A: Almost everyone holds the government responsible for the assassination. Tragically, suicide bombings are not condemned with any particular vigour. There is no strong reaction against the mullahs, madrassas and jihadis. Perhaps people are afraid to criticise them because this might be seen as a criticism of Islam. Interestingly, in all the street demonstrations I have gone to after the Bhutto assassination, there was no call for cracking down on extremists. Yesterday I met the lone taxi driver who thought the Islamists did it.
Q: What could be an effective way to fight al-Qaeda and the Taliban in Pakistan?
A: To fight and win this war, Pakistan will need to mobilise both its people and the state. The notion of a power-sharing agreement between the state and the Taliban is a non-starter; the spectacular failures of earlier agreements should be a lesson. Instead, the government should help create public consensus through open forum discussions, proceed faster on infrastructure development in the tribal areas and make judicious use of military force – troops only, no air power. This should become every Pakistani’s war, not just the army’s, and it will have to be fought even if America packs up and goes away. But as long as Musharraf is president it will be impossible to get popular support for the war. If presented with a choice between Musharraf and the Taliban, the overwhelming majority of Pakistanis would want the latter – although I am sure they would regret it later.
Q: Let’s talk about Pakistan’s nukes. There’s a lot of concern about the possibility that nuclear weapons could end up in the hands of Islamic fundamentalists. Early in December The Washington Post revealed that a small group of US military experts and intelligence analysts convened in Washington for exploring strategies to secure Pakistani nukes if the Pakistani regime falls apart. Their conclusions were very scary, as there are no palatable ways to forcibly ensure the security of Pakistan’s nuclear weapons. What do you think about this?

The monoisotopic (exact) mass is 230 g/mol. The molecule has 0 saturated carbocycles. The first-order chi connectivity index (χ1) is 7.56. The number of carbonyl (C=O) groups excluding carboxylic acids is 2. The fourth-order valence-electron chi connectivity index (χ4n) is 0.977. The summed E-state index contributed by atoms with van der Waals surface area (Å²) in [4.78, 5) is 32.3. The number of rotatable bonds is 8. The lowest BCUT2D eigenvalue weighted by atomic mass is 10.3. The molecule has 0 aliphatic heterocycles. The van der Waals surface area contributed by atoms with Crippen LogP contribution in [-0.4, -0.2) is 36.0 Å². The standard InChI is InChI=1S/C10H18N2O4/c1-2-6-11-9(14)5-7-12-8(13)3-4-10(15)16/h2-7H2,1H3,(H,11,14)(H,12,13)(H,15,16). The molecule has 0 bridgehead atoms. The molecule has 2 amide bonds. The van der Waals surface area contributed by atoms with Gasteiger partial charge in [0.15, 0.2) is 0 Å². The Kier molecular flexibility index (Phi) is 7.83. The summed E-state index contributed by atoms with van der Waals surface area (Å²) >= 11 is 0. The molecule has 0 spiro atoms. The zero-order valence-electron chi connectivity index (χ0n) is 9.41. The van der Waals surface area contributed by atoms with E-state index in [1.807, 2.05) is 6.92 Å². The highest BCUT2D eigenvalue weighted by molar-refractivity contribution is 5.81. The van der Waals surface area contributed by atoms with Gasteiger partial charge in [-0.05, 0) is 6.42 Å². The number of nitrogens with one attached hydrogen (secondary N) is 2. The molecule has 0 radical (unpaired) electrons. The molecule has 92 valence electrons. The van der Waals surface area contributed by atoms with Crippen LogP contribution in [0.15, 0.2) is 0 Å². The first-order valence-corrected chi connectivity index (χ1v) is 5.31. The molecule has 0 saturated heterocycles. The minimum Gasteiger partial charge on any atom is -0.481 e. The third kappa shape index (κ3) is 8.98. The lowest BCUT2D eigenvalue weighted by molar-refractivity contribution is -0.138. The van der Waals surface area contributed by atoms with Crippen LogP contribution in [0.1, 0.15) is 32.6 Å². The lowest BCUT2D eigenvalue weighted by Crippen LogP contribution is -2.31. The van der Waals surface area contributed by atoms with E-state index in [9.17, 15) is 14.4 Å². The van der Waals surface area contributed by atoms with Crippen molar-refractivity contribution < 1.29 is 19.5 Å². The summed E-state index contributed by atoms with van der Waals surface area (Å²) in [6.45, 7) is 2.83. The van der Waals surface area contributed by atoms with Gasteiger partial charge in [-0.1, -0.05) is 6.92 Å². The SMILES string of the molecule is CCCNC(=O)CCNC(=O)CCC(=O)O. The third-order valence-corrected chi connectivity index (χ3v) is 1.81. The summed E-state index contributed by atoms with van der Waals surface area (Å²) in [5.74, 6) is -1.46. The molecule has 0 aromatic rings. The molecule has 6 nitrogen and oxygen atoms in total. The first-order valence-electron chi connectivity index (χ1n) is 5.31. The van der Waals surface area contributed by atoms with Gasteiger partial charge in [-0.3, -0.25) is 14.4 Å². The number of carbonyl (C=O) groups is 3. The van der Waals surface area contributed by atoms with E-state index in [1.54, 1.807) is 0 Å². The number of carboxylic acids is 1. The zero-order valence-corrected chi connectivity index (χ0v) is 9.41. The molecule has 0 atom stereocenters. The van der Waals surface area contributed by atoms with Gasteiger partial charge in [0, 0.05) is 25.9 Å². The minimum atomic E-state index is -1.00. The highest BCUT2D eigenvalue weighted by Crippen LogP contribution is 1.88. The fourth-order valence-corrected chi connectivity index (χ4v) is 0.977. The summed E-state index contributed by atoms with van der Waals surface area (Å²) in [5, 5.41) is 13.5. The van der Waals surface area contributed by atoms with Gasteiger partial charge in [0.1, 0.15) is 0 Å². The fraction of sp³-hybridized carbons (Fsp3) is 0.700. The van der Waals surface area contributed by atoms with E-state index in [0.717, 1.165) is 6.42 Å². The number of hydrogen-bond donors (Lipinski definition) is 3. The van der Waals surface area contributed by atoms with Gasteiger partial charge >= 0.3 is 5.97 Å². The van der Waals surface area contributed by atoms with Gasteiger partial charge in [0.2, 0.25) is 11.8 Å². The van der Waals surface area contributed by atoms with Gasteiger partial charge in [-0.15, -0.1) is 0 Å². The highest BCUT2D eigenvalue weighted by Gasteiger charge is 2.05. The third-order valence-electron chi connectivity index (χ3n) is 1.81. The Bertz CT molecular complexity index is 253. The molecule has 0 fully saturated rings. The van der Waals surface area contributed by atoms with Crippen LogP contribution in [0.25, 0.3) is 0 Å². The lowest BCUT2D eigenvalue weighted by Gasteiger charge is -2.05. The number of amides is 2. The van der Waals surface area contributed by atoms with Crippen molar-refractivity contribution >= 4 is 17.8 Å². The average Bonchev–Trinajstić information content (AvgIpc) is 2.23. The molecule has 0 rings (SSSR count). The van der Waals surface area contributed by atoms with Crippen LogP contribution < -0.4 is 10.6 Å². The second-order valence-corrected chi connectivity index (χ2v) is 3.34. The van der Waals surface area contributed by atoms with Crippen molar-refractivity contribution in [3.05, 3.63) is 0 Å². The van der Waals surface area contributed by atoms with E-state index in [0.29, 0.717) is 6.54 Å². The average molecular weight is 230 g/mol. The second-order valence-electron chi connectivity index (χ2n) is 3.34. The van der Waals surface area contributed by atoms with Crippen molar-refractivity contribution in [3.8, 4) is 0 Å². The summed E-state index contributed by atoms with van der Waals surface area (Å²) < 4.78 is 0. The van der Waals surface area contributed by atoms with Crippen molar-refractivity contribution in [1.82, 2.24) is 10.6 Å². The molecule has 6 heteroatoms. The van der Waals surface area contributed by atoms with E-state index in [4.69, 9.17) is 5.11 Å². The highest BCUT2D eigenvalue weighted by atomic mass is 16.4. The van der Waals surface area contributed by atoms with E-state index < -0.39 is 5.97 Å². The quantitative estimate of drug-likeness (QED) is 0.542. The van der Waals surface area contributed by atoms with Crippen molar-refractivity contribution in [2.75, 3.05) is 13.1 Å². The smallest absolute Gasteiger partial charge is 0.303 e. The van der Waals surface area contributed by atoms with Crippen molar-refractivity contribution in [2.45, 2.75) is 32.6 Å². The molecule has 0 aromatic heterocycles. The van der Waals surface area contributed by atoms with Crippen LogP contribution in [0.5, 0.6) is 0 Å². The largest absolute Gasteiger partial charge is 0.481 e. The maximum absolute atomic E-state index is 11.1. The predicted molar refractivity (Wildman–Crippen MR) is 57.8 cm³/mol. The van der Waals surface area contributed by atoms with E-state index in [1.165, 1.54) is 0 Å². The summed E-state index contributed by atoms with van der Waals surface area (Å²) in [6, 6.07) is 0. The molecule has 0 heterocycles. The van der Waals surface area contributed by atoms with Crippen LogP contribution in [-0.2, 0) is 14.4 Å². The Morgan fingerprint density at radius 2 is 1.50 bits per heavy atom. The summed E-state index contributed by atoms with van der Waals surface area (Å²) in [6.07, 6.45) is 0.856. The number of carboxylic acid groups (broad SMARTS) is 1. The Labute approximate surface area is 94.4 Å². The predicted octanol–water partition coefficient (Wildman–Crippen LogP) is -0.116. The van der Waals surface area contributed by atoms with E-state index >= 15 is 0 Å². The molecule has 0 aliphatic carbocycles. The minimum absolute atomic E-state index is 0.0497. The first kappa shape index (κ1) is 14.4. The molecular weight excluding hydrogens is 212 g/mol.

A: The government says there is absolutely no danger of loose nukes. Pakistan has been sending serving officers of the Strategic Plans Division, which is the agency responsible for handling nuclear weapons, to the United States for training in safety measures (PAL’s locking devices, storing procedures, etc). But there’s no way of telling if this will be effective. Extremists have already penetrated deep into the army and the intelligence agencies. We now see repeated evidence: for example, last month an unmarked bus carrying employees of the ISI was collecting employees early in the morning. It was boarded by a suicide bomber who blew himself up, killing 25. It was an inside job.
And now there are many other such examples, such as that of an army man killing 16 Special Services Group commandos in a suicide attack at Ghazi Barotha. A part of the establishment is clearly at war with another part.
There are also scientists as well as military people who are radical Islamists. Many questions come to mind: can there be collusion between different field-level commanders resulting in the hijacking of a nuclear weapon? Could outsider groups develop links with insiders? Given the absence of accurate records of fissile material production, can one be certain that small quantities of highly enriched uranium or weapons grade plutonium have not already been diverted? I do not know the answers. Nobody does.
(Pervez Hoodbhoy, professor of nuclear and high energy physics, and chairman of the department of physics at Quaid-e-Azam University in Islamabad, was interviewed by Stefania Maurizi for Il Venerdi (the Friday supplement) of La Repubblica, where the interview will be published in Italian. The interview is reproduced here in the original English, as supplied by Professor Hoodbhoy.)
Archived from Communalism Combat, January 2008 Year 14 No.127, Neighbours